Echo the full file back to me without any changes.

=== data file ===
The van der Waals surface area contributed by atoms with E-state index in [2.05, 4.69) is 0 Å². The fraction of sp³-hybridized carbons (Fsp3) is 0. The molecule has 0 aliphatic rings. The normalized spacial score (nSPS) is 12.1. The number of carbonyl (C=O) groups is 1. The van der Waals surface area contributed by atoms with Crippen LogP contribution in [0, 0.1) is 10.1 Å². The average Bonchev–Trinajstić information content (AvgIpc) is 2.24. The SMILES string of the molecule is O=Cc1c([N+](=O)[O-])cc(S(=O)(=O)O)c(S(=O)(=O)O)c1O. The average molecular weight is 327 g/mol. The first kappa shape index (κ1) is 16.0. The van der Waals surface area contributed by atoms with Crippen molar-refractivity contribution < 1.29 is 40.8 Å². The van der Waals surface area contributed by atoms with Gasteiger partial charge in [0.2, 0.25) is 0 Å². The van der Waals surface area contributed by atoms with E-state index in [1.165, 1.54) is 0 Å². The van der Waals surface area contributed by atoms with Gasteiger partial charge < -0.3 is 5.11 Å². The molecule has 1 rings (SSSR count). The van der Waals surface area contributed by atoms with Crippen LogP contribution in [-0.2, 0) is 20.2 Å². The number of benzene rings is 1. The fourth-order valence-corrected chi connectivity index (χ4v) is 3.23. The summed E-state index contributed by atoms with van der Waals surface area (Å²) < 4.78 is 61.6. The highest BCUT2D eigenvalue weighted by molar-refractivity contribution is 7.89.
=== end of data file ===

The van der Waals surface area contributed by atoms with E-state index in [2.05, 4.69) is 0 Å². The fraction of sp³-hybridized carbons (Fsp3) is 0. The molecule has 0 aliphatic rings. The normalized spacial score (nSPS) is 12.1. The number of carbonyl (C=O) groups is 1. The van der Waals surface area contributed by atoms with Crippen LogP contribution in [0, 0.1) is 10.1 Å². The average Bonchev–Trinajstić information content (AvgIpc) is 2.24. The SMILES string of the molecule is O=Cc1c([N+](=O)[O-])cc(S(=O)(=O)O)c(S(=O)(=O)O)c1O. The average molecular weight is 327 g/mol. The first kappa shape index (κ1) is 16.0. The van der Waals surface area contributed by atoms with Crippen molar-refractivity contribution < 1.29 is 40.8 Å². The van der Waals surface area contributed by atoms with Gasteiger partial charge in [0.2, 0.25) is 0 Å². The van der Waals surface area contributed by atoms with E-state index in [1.165, 1.54) is 0 Å². The van der Waals surface area contributed by atoms with Gasteiger partial charge < -0.3 is 5.11 Å². The molecule has 1 rings (SSSR count). The van der Waals surface area contributed by atoms with Crippen LogP contribution in [-0.2, 0) is 20.2 Å². The number of benzene rings is 1. The fourth-order valence-corrected chi connectivity index (χ4v) is 3.23. The summed E-state index contributed by atoms with van der Waals surface area (Å²) < 4.78 is 61.6. The highest BCUT2D eigenvalue weighted by molar-refractivity contribution is 7.89.